The all encompassing mindset of an individual investor has to be that of preparation for crashes. While investing in the stock markets, be it through mutual funds or directly, the dominant mindset needs to be that of being prepared for at least a 30% cut at any point in time. That mindset prepares you better to deal with it when it comes.

The advantage of such a mindset is to ensure some degree of rational thinking when the crash happens, even though there may be butterflies in the stomach. Inevitably that happens. In such a scenario, I have found the Ben Graham corollary of thinking of the stock market as an emotional guy called Mr Market whose moods keep fluctuating to be most valuable. This moody guy comes up everyday and offers you a price for your businesses. You are free to buy from him, or sell to him at that price whenever you want; and best of all, you are free to ignore him if you choose to. He will still come back tomorrow. Getting these two things into your mindset – that of expecting crashes, and thinking of stock markets as an emotional guy Mr Market – are the basic starting points in your battle against volatility.

Let’s say you manage to do that – the toughest task of all. After that, deciding what to do when stocks crash becomes easier. And that depends on largely whether you have a plan on why you are in the markets in the first place. If you have, then you are likely to do whatever makes sense according to that plan. If you do not, then this crash could be a good opportunity to do so. In both cases, you are likely to be in a better position to then decide whether to buy from Mr Market, sell to him or simply ignore him.

How to decide which type of investor you should be

At the heart of any investment strategy is a key decision that the investor needs to make right at the start. This decision could change based on life circumstances and priorities (hopefully not based on swinging moods), but once made, it is important for investors to stick to that. And that decision is what type of investor should you be?

I mention this as a decision that the investor must make, because a lot of current advise seems to try and answer the question – what type of investor are you? rather than what type of investor should you be? The former, I think, is a wrong question to ask – likely to end with the right answers to the wrong question. Very often, in response to this wrong question, investors will end up with the right answers that provide characteristics like aggressive, moderate and risk-averse, derived on a questionnaire around mental make-up, age, income level, etc. Whereas, if one shifts the onus on the decision to be made by the investor – on what type of investor should I be – the next question that comes up will be – how should I decide that? Now that’s a good question to ask.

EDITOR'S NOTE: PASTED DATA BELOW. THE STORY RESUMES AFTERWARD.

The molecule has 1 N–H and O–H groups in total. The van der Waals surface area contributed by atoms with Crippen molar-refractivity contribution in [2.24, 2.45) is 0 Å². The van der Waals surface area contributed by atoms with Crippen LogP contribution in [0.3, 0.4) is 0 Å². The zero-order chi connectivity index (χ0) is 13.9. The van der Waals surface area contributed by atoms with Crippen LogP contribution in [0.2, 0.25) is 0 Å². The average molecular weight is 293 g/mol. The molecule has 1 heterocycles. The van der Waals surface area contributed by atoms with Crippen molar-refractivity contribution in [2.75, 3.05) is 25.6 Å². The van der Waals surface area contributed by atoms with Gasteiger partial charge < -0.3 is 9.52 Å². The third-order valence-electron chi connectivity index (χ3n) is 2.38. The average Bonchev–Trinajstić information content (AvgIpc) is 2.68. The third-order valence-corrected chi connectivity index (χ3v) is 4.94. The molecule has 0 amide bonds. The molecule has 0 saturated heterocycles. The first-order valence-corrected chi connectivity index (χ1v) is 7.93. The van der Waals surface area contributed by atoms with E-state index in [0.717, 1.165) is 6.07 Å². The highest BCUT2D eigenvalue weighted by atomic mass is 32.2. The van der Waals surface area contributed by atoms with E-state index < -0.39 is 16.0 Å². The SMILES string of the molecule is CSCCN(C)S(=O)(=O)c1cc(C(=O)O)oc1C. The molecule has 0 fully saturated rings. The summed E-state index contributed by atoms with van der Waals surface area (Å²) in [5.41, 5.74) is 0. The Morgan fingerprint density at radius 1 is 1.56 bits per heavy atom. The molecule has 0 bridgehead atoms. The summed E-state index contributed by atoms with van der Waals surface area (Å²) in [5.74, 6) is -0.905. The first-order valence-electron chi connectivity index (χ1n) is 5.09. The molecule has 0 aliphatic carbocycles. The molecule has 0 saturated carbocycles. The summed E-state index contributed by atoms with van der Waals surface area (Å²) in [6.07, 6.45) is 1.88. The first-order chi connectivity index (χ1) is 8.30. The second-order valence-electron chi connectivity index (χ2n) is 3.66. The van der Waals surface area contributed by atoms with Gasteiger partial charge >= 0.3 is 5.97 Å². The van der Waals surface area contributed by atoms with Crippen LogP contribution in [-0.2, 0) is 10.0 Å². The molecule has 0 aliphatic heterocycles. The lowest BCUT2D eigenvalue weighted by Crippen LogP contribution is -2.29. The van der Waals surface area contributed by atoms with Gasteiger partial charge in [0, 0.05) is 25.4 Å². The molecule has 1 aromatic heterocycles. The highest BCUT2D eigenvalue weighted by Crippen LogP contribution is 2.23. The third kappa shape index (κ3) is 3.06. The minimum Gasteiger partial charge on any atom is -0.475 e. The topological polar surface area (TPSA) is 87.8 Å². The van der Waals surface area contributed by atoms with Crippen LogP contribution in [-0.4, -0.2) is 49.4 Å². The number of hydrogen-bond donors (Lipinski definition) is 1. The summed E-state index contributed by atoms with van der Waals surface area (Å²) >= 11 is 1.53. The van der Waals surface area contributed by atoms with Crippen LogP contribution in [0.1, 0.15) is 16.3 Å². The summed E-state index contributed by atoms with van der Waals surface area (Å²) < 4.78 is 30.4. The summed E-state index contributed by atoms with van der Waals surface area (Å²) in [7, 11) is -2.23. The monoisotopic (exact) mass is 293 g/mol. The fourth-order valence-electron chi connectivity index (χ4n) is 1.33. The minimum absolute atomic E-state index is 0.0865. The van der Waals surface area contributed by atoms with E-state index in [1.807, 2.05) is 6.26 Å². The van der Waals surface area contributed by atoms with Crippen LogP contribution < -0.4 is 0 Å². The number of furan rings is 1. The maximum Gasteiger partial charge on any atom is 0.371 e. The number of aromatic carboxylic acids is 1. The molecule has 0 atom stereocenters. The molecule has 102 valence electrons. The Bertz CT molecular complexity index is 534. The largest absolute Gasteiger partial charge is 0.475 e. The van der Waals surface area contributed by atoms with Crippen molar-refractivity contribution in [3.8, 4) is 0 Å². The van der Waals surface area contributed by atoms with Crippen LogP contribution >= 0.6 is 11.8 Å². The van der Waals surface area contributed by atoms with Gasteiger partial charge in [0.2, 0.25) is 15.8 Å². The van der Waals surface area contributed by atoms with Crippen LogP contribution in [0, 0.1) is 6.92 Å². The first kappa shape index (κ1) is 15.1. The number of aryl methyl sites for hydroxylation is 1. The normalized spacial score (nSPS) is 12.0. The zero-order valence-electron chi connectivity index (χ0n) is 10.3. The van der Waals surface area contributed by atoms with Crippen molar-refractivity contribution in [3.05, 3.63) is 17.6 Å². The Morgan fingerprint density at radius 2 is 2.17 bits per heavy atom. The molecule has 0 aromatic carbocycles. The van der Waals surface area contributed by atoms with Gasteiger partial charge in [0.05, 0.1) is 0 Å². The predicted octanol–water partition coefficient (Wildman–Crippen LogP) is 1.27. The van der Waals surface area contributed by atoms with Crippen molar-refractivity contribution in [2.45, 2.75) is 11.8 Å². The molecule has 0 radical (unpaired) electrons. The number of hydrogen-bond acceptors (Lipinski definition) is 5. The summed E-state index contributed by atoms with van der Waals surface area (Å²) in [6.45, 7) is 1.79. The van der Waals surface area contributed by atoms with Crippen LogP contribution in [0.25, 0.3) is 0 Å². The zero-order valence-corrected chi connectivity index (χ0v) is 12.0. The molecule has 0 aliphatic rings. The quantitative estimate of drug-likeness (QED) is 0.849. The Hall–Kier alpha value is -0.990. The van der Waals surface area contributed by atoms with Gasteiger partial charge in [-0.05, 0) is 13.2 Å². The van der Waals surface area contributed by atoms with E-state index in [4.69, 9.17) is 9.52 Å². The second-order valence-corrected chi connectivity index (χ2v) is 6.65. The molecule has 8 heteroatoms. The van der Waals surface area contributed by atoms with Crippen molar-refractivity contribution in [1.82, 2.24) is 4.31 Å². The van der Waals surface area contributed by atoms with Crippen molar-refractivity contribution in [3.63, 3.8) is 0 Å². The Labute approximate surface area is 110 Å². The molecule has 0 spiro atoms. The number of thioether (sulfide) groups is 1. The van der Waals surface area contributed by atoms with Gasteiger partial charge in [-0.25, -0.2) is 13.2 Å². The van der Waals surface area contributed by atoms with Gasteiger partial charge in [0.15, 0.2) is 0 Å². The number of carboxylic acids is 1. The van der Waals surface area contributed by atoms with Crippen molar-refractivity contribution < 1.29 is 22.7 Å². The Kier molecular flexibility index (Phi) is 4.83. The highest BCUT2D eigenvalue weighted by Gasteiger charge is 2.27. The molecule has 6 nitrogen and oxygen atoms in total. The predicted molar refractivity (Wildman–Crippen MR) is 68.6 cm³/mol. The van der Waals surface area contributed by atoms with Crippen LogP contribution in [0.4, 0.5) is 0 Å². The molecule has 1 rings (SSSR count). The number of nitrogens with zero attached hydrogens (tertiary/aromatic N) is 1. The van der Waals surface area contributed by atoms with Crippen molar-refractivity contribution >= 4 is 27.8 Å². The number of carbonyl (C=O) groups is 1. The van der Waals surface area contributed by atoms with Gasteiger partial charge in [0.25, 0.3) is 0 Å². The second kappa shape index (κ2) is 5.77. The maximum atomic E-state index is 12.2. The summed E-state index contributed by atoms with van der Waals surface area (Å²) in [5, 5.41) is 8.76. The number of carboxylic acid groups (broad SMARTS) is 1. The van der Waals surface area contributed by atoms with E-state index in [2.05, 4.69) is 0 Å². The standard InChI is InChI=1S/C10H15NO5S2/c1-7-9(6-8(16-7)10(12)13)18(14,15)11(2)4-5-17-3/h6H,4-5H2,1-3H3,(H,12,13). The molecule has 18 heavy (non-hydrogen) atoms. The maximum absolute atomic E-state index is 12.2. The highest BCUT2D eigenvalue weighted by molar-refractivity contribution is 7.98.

The answer to that is provided by legendary value investor Benjamin Graham in his investment classic  “The Intelligent Investor”.  That decision should be taken based on a simple criteria: Am I willing to put in more effort for more returns? If that is the case, I would be an aggressive (or enterprising) investor. If that is not the case, I would be a defensive investor, and should be happy with lower returns.

Very simple – like all other things in life. If you are willing to work for it, you deserve higher returns, else be happy with lower returns.

This may seem like a simple decision to make – but is not easy to stick to. A lot of investors end up trying to be both, and often with bad results. As Graham says, there is nothing like a part-time enterprising investor, because one does not know what one doesn’t know, till experience teaches it. But that is a discussion for another day.

The key is – to take this decision on what type of investor you should be, and sticking to it. Your circumstances may change in which case you may make a conscious decision to change your type. But it should be like a switch – on or off. This decision will have a bearing on the kind of portfolio that should be cultivated. Anything in between may provide excitement, but may not provide investment results.